About Me

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Atlanta, GA, United States
When I suffered a lip injury that ended my career as a classical trombonist, I thought my life as a musician was finished, but I fell in love with music all over again when Santa gave me a guitar for Christmas in 2003. Even as I was struggling with my first chords, I was planning a new performance career. As a trombonist, I performed with the Heritage of America Band at Langley Air Force Base, the Ohio Light Opera, and in pick-up bands for touring acts that included Rosemary Clooney, George Burns, and the Manhattan Transfer. Reborn as a jazz guitarist, I sing and play my own solo arrangements of jazz classics, am half of the Godfrey and Guy duo, and hold the guitar chair in the Sentimental Journey Orchestra. I have been a freelance music copyist since 1995, served as Director of Music at Northwest Unitarian Universalist Congregation from 2011 to 2017, and currently serve as Contemporary Band Director at the same congregation.

Sunday, November 3, 2013

Mighty Fine Aquarium Gig

I enjoy background music gigs. You put on a tie, play some relaxing music while folks mingle, collect a check, and go home. On a typical background gig, a few people may come up to you during the evening and compliment you, but that's usually about it. You play and sing your best, but you fly under the radar.

Last Tuesday's background gig at the Georgia Aquarium was anything but typical. A medical information technology group, AHIMA, rented out the entire building for the night. In one room was a DJ and an arial group, there was a string quartet in the lobby, and I had the good fortune to be performing solo next to the giant tank near the Ocean Voyager exhibit.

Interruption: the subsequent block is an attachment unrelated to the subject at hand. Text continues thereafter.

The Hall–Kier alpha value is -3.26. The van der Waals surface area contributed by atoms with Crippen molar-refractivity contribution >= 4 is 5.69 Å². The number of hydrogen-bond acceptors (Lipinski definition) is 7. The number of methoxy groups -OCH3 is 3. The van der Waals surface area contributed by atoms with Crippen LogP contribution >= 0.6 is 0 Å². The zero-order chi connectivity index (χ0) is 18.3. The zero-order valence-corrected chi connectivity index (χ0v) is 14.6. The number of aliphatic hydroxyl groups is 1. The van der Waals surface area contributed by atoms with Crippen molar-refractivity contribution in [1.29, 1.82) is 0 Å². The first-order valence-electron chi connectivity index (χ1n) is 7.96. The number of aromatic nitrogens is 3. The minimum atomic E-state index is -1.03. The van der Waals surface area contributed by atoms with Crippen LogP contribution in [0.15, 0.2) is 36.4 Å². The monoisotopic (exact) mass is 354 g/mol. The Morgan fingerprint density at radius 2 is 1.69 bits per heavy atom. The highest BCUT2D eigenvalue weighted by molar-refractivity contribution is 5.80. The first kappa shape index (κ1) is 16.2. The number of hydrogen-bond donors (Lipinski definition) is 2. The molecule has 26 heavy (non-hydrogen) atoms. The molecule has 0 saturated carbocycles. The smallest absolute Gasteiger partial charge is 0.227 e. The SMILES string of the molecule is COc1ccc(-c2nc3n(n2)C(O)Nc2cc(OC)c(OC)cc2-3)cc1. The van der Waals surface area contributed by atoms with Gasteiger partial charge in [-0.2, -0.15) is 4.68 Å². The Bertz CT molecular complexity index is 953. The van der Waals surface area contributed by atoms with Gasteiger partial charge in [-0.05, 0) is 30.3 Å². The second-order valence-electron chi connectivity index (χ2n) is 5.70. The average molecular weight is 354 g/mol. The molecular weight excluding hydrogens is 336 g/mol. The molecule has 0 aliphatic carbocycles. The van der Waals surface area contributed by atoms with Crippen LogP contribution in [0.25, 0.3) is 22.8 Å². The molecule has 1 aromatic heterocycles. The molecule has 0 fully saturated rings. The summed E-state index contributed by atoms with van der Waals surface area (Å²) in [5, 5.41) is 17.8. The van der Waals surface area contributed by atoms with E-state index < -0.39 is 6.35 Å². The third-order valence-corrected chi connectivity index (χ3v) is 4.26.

My area was where people would come to get away from all the noise of the event and just relax. The room was so peaceful, with whale sharks, mantas, and other big fish swimming lazily. During most background gigs, you might get an appreciative nod from time to time, but there is no applause. I was quite surprised when people started applauding for me. It wasn't like it was a show.  Not everyone applauded, and the guests didn't stop what they were doing just to listen to me, but it was nice to have a little bit of recognition throughout the evening.

As I look back on that wonderful gig, there were a few highlights:

  • Arriving early enough to see some exhibits after setting up my equipment. I'll bet that not many people get to walk in the Ocean Voyager tunnel alone!
  • Seeing the whale sharks for the first time.
  • Warming up while watching the fish swim by.
  • Seeing someone cry while I sang Over the Rainbow – assuming that those were happy tears.
  • Hearing a mother and her two grown daughters sing along with Dream a Little Dream of Me. After I thanked them for singing, the mother told me that she sang this song to her daughters when they were babies, and now one of the daughters sings it to her new baby.

As far as background gigs go, it doesn't get much better than this. On top of everything else, I made a positive impression and established good rapport with the event planning company who hired me. They told me they want to make me one of their "go to" musicians. Sounds good to me! They hired me for another gig at the Georgia Aquarium in January. I'm crossing my fingers that they put me in front of the Ocean Voyager tank again!

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